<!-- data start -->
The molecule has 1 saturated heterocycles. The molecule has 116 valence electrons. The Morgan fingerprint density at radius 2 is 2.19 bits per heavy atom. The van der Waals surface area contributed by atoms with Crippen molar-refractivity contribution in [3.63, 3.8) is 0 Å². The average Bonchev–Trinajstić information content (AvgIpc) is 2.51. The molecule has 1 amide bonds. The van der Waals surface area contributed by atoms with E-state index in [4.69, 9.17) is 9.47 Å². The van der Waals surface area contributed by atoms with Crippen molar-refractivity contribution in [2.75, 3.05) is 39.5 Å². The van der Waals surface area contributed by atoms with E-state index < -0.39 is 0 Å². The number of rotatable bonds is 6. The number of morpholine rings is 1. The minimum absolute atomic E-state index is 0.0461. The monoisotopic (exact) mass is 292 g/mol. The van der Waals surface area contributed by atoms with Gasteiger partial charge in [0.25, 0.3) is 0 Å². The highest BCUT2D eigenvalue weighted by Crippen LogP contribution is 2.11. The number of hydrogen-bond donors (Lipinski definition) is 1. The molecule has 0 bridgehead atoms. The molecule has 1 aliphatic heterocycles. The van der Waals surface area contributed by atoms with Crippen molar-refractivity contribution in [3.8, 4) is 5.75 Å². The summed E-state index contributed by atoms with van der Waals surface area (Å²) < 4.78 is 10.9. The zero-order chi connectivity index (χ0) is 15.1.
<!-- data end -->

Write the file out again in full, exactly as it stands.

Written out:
The molecule has 1 saturated heterocycles. The molecule has 116 valence electrons. The Morgan fingerprint density at radius 2 is 2.19 bits per heavy atom. The van der Waals surface area contributed by atoms with Crippen molar-refractivity contribution in [3.63, 3.8) is 0 Å². The average Bonchev–Trinajstić information content (AvgIpc) is 2.51. The molecule has 1 amide bonds. The van der Waals surface area contributed by atoms with E-state index in [4.69, 9.17) is 9.47 Å². The van der Waals surface area contributed by atoms with Crippen molar-refractivity contribution in [2.75, 3.05) is 39.5 Å². The van der Waals surface area contributed by atoms with E-state index < -0.39 is 0 Å². The number of rotatable bonds is 6. The number of morpholine rings is 1. The minimum absolute atomic E-state index is 0.0461. The monoisotopic (exact) mass is 292 g/mol. The van der Waals surface area contributed by atoms with Gasteiger partial charge in [0.25, 0.3) is 0 Å². The highest BCUT2D eigenvalue weighted by Crippen LogP contribution is 2.11. The number of hydrogen-bond donors (Lipinski definition) is 1. The molecule has 0 bridgehead atoms. The molecule has 1 aliphatic heterocycles. The van der Waals surface area contributed by atoms with Crippen molar-refractivity contribution in [3.8, 4) is 5.75 Å². The summed E-state index contributed by atoms with van der Waals surface area (Å²) < 4.78 is 10.9. The zero-order chi connectivity index (χ0) is 15.1.